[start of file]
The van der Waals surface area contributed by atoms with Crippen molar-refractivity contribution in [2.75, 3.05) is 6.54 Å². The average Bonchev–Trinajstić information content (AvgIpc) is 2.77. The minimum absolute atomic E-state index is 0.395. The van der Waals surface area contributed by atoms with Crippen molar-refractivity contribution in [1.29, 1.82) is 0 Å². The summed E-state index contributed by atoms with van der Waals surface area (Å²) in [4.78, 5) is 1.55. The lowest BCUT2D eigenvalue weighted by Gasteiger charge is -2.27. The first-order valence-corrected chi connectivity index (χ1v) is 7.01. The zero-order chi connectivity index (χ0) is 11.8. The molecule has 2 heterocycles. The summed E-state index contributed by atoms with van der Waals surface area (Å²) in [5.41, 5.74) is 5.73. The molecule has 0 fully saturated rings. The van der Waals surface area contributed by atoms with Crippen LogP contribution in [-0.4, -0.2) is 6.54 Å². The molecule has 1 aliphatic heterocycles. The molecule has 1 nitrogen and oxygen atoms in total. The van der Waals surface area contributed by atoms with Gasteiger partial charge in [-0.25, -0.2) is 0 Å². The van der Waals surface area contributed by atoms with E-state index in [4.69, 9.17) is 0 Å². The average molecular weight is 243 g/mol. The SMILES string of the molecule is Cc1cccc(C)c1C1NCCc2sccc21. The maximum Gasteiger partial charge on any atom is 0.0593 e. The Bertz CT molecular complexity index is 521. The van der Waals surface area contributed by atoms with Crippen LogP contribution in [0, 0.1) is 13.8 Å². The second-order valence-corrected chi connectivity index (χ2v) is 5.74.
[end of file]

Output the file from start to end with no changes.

The van der Waals surface area contributed by atoms with Crippen molar-refractivity contribution in [2.75, 3.05) is 6.54 Å². The average Bonchev–Trinajstić information content (AvgIpc) is 2.77. The minimum absolute atomic E-state index is 0.395. The van der Waals surface area contributed by atoms with Crippen molar-refractivity contribution in [1.29, 1.82) is 0 Å². The summed E-state index contributed by atoms with van der Waals surface area (Å²) in [4.78, 5) is 1.55. The lowest BCUT2D eigenvalue weighted by Gasteiger charge is -2.27. The first-order valence-corrected chi connectivity index (χ1v) is 7.01. The zero-order chi connectivity index (χ0) is 11.8. The molecule has 2 heterocycles. The summed E-state index contributed by atoms with van der Waals surface area (Å²) in [5.41, 5.74) is 5.73. The molecule has 0 fully saturated rings. The van der Waals surface area contributed by atoms with Crippen LogP contribution in [-0.4, -0.2) is 6.54 Å². The molecule has 1 aliphatic heterocycles. The molecule has 1 nitrogen and oxygen atoms in total. The van der Waals surface area contributed by atoms with Gasteiger partial charge in [-0.25, -0.2) is 0 Å². The van der Waals surface area contributed by atoms with E-state index in [4.69, 9.17) is 0 Å². The average molecular weight is 243 g/mol. The SMILES string of the molecule is Cc1cccc(C)c1C1NCCc2sccc21. The maximum Gasteiger partial charge on any atom is 0.0593 e. The Bertz CT molecular complexity index is 521. The van der Waals surface area contributed by atoms with Crippen LogP contribution in [0, 0.1) is 13.8 Å². The second-order valence-corrected chi connectivity index (χ2v) is 5.74.